There is a group of four developing countries which are referred to as ‘BRIC’ that experts believe are starting to move from developing countries to countries which will have strong economies in the near future. These countries are Brazil, India, Russia and China, and each of these countries has been a high priority for technology companies over the past few years. Even though there have been some fluctuations in the above four’s economies, many are still confident that they are the ones to watch in the near future.
This is just one of the reasons why some of the most prominent members of the global technology sector have recently visited India including Sheryl Sandberg from Facebook, Microsoft CEO Satya Nadella and Amazon CEO Jeff Bezos. However, one of the most famous names to visit India over the past couple of weeks was Facebook founder Mark Zuckerberg, who at the Internet.org summit announced his plans for the future of technology in India.
Zuckerberg’s speech mainly focussed on the availability of technology in India and the issue of the digital divide. He said: "In developing countries, 25 percent fewer women are online, compared to men. A lot of people who have never experienced the Internet just don't know why they would want it. A recent survey shows that 69 percent of people in India say they don't know why it would be useful for them."
One of the reasons why the people of India (or any other developing country for that matter) may not see the benefit of the Internet is because of the cost associated with it. This is where Zuckerberg revealed his plan – creating a free Internet that will be available to those in developing countries called ‘911 Internet’. Discussing his plans, Zuckerberg said: "In the US, you can always dial 911 even if you don't have a phone plan, the way you dial 100 here [in India]. There needs to be a 911 for the Internet. We've been working with operators to offer free basic Internet for everyone, to break down the social barriers. With this model, we've already helped people connect 3 million people."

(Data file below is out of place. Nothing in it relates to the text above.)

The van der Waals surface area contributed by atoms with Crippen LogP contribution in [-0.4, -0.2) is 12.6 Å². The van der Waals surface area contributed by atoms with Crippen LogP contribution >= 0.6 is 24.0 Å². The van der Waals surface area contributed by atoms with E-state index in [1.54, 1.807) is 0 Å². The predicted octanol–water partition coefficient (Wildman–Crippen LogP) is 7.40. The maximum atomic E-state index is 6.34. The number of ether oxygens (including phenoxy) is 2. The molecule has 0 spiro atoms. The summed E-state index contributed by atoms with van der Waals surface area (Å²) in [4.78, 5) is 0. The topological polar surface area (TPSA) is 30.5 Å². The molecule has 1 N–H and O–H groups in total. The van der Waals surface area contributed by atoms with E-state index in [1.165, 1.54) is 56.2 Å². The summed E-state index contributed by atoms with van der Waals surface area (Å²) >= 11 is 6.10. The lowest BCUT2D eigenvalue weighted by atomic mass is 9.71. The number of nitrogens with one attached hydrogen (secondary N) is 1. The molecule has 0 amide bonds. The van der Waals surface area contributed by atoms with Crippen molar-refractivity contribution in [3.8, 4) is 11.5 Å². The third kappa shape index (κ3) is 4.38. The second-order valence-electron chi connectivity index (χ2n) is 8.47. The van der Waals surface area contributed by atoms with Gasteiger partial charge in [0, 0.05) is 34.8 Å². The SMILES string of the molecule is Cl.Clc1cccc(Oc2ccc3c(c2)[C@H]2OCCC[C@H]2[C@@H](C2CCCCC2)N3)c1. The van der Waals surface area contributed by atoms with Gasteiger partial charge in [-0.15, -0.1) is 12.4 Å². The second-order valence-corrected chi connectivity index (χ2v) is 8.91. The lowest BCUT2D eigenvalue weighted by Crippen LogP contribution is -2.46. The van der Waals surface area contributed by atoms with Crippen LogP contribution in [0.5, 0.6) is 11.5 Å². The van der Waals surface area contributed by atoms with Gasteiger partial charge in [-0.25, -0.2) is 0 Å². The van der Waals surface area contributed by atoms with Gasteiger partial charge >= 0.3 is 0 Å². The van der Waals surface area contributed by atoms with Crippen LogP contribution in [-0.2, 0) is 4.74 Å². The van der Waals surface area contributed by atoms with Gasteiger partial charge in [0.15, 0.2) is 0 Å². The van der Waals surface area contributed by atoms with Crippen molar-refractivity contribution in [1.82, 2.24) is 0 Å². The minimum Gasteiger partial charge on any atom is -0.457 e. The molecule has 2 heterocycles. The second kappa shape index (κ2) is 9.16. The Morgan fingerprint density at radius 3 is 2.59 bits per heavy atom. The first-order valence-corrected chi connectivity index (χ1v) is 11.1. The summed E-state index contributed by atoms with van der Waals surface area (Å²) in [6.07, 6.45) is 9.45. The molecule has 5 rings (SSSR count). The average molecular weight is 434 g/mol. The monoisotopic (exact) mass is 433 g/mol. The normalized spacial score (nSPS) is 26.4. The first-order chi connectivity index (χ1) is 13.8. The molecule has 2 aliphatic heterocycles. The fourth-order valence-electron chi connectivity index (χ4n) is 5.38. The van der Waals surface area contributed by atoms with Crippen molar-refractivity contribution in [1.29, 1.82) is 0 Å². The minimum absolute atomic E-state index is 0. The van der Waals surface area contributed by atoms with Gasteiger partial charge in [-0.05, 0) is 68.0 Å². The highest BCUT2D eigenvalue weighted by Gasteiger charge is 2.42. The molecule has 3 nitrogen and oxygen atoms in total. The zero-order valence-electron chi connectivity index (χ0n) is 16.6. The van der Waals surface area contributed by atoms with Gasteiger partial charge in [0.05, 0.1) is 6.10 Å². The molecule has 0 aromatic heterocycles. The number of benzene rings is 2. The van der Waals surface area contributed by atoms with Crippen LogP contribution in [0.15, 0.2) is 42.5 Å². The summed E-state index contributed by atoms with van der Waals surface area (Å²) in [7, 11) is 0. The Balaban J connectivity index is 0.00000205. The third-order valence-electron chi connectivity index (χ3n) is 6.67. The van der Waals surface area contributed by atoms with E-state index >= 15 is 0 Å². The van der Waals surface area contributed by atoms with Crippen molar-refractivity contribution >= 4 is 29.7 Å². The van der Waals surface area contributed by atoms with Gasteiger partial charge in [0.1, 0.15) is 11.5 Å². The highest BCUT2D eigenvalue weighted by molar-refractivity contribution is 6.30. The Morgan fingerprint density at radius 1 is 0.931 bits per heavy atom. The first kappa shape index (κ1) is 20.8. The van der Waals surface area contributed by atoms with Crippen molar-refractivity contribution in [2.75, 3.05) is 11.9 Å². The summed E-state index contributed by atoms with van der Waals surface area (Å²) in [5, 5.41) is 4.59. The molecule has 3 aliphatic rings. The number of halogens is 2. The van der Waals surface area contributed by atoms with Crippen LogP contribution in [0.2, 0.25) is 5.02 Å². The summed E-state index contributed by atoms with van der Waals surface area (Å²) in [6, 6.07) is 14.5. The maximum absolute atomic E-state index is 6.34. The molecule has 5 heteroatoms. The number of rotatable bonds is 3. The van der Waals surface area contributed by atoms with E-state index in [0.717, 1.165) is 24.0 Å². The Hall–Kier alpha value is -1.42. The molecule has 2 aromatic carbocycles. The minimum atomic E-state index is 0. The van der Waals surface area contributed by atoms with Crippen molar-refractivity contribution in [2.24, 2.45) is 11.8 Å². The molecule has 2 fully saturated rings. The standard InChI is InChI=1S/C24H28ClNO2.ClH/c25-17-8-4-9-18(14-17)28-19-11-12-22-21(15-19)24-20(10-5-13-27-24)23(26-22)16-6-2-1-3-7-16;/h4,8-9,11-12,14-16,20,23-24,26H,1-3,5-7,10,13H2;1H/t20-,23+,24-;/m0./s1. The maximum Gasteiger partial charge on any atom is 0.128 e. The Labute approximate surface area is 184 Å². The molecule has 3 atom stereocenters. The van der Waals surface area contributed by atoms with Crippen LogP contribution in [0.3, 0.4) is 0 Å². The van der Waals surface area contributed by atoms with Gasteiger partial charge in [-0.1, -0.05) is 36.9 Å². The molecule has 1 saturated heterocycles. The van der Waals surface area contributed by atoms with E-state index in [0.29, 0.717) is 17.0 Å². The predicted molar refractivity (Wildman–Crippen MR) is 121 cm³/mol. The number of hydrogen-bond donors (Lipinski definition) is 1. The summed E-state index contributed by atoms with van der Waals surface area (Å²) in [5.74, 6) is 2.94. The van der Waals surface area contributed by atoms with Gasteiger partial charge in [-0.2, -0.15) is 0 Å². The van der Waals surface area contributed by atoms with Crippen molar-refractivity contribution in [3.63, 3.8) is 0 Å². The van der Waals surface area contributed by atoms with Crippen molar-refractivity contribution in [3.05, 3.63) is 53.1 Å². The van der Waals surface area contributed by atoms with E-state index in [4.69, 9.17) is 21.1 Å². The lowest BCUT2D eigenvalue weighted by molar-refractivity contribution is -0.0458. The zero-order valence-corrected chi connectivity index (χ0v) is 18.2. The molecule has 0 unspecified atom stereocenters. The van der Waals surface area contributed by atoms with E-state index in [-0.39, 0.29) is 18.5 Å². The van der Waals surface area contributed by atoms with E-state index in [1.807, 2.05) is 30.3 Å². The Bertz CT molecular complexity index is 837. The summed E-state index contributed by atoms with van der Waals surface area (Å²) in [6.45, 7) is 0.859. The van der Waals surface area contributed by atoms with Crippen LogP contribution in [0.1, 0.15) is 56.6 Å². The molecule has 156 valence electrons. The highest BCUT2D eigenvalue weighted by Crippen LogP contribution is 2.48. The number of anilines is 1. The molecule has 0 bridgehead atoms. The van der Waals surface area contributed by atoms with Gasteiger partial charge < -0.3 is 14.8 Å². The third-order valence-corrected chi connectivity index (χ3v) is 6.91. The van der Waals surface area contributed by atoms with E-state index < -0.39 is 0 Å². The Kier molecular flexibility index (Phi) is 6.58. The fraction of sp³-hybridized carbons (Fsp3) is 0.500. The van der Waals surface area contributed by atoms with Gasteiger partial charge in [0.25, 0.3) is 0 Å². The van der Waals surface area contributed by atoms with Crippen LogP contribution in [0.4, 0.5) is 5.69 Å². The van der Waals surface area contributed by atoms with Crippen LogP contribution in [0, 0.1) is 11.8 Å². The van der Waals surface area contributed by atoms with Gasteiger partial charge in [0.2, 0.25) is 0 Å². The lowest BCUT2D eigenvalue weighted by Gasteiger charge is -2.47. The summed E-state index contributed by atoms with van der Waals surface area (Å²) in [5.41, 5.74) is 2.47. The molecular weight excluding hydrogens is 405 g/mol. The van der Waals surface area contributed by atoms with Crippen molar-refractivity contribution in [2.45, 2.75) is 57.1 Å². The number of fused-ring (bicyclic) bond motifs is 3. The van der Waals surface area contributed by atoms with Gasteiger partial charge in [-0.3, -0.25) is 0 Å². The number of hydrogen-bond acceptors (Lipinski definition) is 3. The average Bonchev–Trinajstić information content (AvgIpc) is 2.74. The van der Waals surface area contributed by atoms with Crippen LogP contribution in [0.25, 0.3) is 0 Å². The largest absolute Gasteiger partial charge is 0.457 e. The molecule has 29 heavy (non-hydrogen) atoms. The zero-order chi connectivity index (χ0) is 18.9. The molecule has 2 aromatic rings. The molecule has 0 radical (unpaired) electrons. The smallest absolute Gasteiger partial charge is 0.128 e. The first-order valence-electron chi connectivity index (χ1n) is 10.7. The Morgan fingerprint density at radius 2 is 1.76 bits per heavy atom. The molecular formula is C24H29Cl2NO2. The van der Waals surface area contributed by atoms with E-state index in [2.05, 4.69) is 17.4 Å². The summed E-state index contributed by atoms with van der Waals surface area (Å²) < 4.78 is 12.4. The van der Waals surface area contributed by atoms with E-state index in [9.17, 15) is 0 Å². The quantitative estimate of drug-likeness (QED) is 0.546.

"India has shown the ability to make these leaps. The Green Revolution helped hundreds and millions out of poverty, and the computer revolution made India one of the only countries in the world to send a probe to Mars. The next generation has the opportunity to define the future and the key to this is going to be embracing the Internet. We have a long way to go to get there because only one-third of people have access to the Internet at all. Here in India, 248 million people are connected to the Internet and more than 100 million are on Facebook online, but there are still a billion people in India who don't have the same opportunities as everyone else."
Along with attempting to alleviate the issue of the digital divide in India with ‘911 Internet’, Zuckerberg announced that the company is creating a number of new programmes in local languages. He added: "Today we're announcing a couple of new programs - [first] we're launching a contest to find the best app in local languages. We've got a fund of $1 million (Rs. 6 crores approximately) to help developers build and scale apps that will help farmers and migrant workers and students and women, and we're going to fund top apps in each of these categories.
"We're also going to extend a program called FB Start, which provides $40,000 (Rs. 25 lakh approximately) to developers who build and develop apps in these categories." With large companies such as Facebook focussing more heavily on the digital divide in developing countries it is likely that technology sectors in these regions will start booming over the next few years. At Fluidata we have worked tirelessly to resolve the digital divide here in the UK with our Service Exchange Platform (SEP), and with companies such as Facebook starting to focus on this issue too things are likely to continue to improve in the future.